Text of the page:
The Life and Art of Ceramicist David Ohannessian

with Sato Moughalian

hosted by Chris Gratien and Seçil Yılmaz

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The styles of Iznik and Kütahya porcelain, which have become synonymous with excellence in Ottoman-Turkish ceramics, adorned and renovated buildings in a radius extending beyond the Anatolian heartland and including Damascus, Mecca, and Cairo. They bear a striking resemblance to the colorful and ornate tiles on many buildings in the city of Jerusalem today, including the Dome of the Rock. This is due to the fact that the iconic ceramics industry of Jerusalem was founded after the First World War by Armenian ceramists who had gotten their start in the resurgent tile industry of late Ottoman Kütahya. As we learn from our guest in this episode, Sato Moughalian, the transfer of this celebrated ceramics tradition from Kütahya to Jerusalem was largely through the figure of David Ohannessian (1884-1953), a master ceramist who came up in the local ceramic arts of the western Anatolian region and received commissions from the likes of Ottoman governors, revivalist architects, and European notables, including Sir Mark Sykes. He survived the travails of deportation to the Syrian desert during WWI only to recreate his art and business in Mandate Palestine. In the podcast, we trace the material history of Ottoman Armenians through the life and journeys of Ohannessian and reflect on the history of Armenian music through some pieces recorded by Moughalian and her colleagues.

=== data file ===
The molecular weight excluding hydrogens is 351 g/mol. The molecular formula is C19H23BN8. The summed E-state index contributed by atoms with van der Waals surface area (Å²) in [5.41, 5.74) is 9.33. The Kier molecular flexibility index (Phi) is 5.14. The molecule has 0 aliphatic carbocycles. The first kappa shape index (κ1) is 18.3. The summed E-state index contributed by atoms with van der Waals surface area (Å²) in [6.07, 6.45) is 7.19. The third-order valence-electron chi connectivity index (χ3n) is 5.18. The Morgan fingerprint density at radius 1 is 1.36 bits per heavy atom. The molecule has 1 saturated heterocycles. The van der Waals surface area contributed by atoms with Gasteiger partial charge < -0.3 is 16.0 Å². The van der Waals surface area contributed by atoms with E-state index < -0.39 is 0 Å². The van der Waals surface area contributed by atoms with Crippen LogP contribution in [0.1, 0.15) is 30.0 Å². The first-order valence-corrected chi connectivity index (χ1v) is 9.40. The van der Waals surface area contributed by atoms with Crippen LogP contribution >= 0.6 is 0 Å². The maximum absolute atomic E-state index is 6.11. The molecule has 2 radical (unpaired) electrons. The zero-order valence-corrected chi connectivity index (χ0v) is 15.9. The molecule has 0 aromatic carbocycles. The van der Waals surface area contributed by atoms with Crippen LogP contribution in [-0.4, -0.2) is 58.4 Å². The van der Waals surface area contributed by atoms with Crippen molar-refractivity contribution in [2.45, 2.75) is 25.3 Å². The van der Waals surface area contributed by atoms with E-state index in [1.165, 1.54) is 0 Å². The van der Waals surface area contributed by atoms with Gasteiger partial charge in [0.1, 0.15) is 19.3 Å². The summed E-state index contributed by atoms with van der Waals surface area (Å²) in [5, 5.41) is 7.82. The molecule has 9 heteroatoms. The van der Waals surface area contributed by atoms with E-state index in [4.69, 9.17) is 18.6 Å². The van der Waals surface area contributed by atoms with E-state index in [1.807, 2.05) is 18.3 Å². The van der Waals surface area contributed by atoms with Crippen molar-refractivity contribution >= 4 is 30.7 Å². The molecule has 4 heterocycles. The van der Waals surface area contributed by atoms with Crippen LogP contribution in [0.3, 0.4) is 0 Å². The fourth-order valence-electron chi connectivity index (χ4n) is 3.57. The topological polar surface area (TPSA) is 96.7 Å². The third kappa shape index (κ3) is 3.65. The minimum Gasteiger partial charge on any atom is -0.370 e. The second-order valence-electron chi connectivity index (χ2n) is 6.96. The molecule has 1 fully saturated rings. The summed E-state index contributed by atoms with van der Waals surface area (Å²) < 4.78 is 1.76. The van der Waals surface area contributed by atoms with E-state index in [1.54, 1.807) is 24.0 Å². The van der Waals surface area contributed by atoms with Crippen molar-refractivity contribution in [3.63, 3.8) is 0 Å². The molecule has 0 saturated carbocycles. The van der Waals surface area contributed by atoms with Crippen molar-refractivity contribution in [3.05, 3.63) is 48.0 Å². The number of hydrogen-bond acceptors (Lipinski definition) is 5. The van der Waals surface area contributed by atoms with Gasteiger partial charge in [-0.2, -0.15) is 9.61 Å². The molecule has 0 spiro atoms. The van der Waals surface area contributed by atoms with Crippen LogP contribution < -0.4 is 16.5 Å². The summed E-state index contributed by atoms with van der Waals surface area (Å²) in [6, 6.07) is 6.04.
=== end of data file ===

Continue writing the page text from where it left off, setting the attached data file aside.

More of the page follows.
This episode is part of an ongoing series entitled "The Visual Past."